Memory loss: A Campaign to Remember
Action for Brain Injury Week 2020 28 September – 4 October aims to raise awareness of the ways in which memory problems can affect brain injury survivors and their families.
It explores the impact of memory on relationships, recovery and returning to work.
Memory problems after a brain injury can be life changing and are very different from the usual, everyday memory frustrations many of us experience. They can make a survivor feel alone, angry and confused and can impact every aspect of their life.
A recent study by the national charity Headway – the brain injury association found that 72% of brain injury survivors feel that the people in their life don’t understand their memory problems, with 81% reporting that their life would be improved if people had a better understanding of this complex condition.
Animation: Memory loss after brain injury
This animation Memory loss after brain injury animation was produced in response to the findings of the UK -wide survey, and aims to raise awareness of this complex effect of brain injury.
It tells the story of Tony, a father who sustained a brain injury in a car accident. After waking from a coma, he didn’t recognise his family and closest friends.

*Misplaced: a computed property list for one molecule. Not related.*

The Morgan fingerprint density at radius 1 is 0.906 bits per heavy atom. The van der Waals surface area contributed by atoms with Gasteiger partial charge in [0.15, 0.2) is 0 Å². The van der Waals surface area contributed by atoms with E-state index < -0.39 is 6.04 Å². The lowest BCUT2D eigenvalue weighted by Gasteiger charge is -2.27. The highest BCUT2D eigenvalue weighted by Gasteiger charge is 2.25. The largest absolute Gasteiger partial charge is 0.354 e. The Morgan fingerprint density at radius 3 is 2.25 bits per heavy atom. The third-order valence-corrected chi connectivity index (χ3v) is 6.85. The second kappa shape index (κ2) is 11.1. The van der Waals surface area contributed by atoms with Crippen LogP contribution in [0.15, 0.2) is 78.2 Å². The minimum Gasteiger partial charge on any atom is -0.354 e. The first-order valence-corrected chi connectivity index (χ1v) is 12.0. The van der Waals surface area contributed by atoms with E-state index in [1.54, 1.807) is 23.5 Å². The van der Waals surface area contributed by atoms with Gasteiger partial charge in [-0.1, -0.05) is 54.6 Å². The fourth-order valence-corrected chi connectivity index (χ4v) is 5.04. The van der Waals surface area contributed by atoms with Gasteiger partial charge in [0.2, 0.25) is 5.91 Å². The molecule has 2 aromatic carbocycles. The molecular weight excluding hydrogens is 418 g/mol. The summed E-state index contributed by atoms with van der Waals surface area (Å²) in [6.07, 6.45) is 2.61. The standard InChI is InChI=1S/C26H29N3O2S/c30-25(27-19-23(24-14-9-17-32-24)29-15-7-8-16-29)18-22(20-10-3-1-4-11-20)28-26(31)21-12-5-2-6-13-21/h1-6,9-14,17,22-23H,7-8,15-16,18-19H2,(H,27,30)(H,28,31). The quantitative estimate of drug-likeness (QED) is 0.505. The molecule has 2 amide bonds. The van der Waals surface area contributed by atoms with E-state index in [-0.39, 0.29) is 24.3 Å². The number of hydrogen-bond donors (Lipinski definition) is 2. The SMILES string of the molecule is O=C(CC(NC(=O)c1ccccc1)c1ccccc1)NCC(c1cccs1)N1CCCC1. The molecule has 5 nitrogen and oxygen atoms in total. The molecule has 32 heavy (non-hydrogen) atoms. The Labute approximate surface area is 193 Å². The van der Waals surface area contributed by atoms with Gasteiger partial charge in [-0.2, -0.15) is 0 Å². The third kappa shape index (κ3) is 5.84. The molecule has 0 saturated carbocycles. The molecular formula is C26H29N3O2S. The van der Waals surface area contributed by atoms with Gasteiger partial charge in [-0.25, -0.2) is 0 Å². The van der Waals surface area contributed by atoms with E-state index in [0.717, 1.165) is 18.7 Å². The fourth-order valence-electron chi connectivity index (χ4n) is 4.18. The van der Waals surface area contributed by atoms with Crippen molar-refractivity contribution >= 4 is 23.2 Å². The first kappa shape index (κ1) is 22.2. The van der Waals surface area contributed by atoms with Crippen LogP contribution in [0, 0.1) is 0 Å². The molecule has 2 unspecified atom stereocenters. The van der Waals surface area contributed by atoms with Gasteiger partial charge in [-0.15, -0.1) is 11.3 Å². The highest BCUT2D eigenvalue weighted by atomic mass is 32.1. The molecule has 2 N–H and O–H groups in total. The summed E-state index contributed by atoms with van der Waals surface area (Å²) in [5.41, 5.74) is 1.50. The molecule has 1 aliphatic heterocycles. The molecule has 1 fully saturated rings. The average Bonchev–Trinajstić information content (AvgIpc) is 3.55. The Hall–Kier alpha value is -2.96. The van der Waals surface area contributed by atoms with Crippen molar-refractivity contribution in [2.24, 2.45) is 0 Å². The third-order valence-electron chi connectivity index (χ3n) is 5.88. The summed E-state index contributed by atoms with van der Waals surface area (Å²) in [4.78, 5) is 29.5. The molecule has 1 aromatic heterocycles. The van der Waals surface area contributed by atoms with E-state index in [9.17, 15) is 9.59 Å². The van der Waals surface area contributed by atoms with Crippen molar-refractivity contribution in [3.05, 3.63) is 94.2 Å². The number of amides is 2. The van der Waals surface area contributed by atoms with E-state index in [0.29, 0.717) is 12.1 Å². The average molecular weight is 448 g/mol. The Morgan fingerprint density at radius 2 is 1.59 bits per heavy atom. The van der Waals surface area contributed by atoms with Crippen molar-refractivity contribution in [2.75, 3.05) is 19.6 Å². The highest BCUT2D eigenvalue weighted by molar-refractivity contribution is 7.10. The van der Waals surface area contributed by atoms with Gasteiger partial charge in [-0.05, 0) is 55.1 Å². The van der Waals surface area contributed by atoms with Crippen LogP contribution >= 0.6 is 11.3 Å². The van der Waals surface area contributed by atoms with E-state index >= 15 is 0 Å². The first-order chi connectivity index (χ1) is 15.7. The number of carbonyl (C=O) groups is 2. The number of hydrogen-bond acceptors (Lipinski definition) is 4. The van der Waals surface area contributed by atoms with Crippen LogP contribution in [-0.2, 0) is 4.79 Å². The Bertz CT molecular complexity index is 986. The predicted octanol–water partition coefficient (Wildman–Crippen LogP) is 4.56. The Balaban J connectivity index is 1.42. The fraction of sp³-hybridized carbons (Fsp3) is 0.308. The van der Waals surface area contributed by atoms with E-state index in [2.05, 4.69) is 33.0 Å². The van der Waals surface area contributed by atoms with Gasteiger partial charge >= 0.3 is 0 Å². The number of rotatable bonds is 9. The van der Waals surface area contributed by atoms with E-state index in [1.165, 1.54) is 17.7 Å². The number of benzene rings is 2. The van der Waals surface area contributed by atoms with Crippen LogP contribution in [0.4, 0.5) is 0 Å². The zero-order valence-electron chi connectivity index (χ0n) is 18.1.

Survey results: The impact of memory problems on people with brain injuries
In January 2020, we launched a survey into the effects of memory loss, to be completed by brain injury survivors or their family members and carers acting on their behalf.
The results are striking, with 85% of survivors experiencing a negative impact on their lives and 65% feeling that their personal relationships have been negatively affected as a result of their memory problems.
- Explore the survey results
- Download the survey report (PDF)
- View and share the survey results (infographic)
Coping with memory problems
Memory is easily affected by brain injury because there are several structures within the brain that are involved in memory, and injury to any of these parts can impair memory performance.
As remembering involves the stages of taking in information, storing it adequately and retrieving it when needed, injury to those parts of the brain responsible for these stages can lead to poor memory.
People with brain injuries often achieve some recovery over a
long period, and so memory problems may improve over time. It should be made clear, however, that no magic solutions exist
to get memory back or to regain damaged memory.
There is, to date, no drug or treatment or exercise which will restore or even improve memory significantly. However, we can still do things to help people cope with their loss of memory and to manage their day-to-day lives.